The health of the thyroid gland is imperative for overall wellness. If your body produces too much thyroid hormone, you are at risk for brittle bones, heart problems, eye problems, and thyrotoxic crisis.

If your thyroid doesn’t provide enough thyroid hormone, it can cause underactive thyroid symptoms including goiters, heart problems, depression, anxiety, peripheral neuropathy, infertility, and birth defects. If thyroid disease runs in your family, take special care of your thyroid now!

1. Amino Acid Supplements

L-carnitine alleviates fatigue in individuals with hypothyroidism, especially those who have had a thyroidectomy following thyroid cancer, according to a randomized, double-blind, placebo-controlled trial published in the Endocrine Journal.

The amino acid L-tyrosine works with iodine to make thyroid hormone according to Milton S. Hershey Medical Center at Penn State Hershey. However, if you are taking thyroid hormone medication or have high blood pressure, do not take an L-tyrosine supplement without speaking to your doctor.

It’s also important to take a supplement with an ideal proportion of all the essential amino acids so as not to disrupt the concentration of amino acids in the bloodstream. Doing so can impair protein synthesis and alter brain chemistry, thereby affecting moods.

2. Manage Stress

Chronic or unmanaged stress takes a toll on your spirit, your adrenal glands, and your thyroid function. Learn to manage stress by employing deep breathing techniques, practicing yoga, meditating, and journaling.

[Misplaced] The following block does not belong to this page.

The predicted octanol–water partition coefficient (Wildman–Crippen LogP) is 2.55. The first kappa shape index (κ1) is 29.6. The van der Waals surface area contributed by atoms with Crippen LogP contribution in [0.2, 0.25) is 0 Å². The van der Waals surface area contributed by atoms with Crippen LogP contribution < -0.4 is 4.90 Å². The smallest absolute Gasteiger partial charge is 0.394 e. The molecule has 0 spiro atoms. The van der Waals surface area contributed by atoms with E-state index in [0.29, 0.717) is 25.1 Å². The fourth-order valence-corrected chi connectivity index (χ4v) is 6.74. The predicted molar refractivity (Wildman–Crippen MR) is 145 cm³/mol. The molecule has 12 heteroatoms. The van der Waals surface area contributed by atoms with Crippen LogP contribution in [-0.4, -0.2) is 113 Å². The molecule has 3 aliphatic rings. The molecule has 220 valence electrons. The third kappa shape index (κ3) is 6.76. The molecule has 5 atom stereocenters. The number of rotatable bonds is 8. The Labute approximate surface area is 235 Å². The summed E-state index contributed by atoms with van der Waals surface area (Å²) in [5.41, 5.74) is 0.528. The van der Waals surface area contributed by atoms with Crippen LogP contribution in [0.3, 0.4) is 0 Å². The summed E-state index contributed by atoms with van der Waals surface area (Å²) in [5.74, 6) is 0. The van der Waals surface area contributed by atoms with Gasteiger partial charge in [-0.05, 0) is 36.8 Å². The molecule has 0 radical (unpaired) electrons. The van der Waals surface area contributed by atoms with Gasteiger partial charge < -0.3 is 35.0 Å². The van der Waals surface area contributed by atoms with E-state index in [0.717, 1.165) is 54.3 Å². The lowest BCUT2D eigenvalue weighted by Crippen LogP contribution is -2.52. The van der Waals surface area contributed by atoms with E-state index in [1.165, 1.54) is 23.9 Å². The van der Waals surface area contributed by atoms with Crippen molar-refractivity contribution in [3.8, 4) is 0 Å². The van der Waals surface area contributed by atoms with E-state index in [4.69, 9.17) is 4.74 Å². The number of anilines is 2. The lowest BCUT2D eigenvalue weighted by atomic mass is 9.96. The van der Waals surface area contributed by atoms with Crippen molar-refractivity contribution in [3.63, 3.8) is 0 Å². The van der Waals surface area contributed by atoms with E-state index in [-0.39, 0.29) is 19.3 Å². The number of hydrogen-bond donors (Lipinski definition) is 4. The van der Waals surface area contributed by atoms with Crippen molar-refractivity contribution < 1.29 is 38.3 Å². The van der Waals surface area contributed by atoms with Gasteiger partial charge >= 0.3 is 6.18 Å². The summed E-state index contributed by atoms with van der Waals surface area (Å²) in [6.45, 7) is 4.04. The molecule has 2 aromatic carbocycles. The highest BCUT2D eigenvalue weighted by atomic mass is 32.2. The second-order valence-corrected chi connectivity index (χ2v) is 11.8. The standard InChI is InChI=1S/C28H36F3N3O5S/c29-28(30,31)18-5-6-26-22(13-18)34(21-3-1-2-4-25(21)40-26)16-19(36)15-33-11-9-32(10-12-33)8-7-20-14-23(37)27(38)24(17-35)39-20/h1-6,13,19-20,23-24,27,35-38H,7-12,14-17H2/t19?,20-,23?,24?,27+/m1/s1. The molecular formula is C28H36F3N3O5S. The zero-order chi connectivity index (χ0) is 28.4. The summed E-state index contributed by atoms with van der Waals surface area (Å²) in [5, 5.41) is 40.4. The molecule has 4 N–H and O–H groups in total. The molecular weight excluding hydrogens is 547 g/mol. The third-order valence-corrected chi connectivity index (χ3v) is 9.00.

3. Exercise Regularly

An underactive thyroid and an overactive thyroid can zap your energy, increase stress, and cause insomnia. It is essential to exercise regularly—even if it is just taking a 30-minute walk or enjoying a dance class. Do your best to build up to a minimum of 30 minutes a day of moderate exercise to boost mood and improve your overall health.

4. Get Some Sunshine!

Vitamin D deficiency is considered a global health problem. Vitamin D is essential for proper absorption of calcium, regulating mood, and protecting against heart disease. Vitamin D deficiency is linked to certain types of cancers, such as colon cancer, breast cancer, and prostate cancer.

And according to a report published in the International Journal of Health Sciences, individuals with thyroid disease have significantly lower levels of vitamin D than do individuals with normal thyroid function. Eat more vitamin D rich foods, take a vitamin D3 supplement daily, and aim for getting at least 20 minutes of sunshine a day.

5. Fight Inflammation

Avoid foods that you are allergic to and those that you are sensitive to. When we eat foods that cause a reaction in our bodies, we are increasing inflammation in the body. The Cleveland Clinic recommends consuming fresh colorful fruits and vegetables, whole grains, and omega-3 fats while limiting red meat, refined starches, and unhealthy fats to limit inflammation in the body.

6. Fill Your Plate With Antioxidant-rich Foods

Antioxidants such as vitamin C, vitamin E, beta-carotene, selenium, manganese, and omega-3 fatty acids are essential for people with hypothyroidism. In a study published in the International Journal of Molecular Sciences, researchers have identified an imbalance between free radicals and defending antioxidant bodies in people with thyroid disease.

4 Foods to Avoid If You Have Hypothyroidism

Hypothyroidism occurs when your thyroid gland is underactive and doesn’t make enough essential thyroid hormone to keep your metabolism revving properly. If you have hypothyroidism symptoms, try removing the following food groups from your diet to see if symptoms improve.

1. Cruciferous Vegetables

Cruciferous vegetables can cause goiters to develop in some people. They have a chemical compound that may prevent your thyroid gland from getting enough iodine.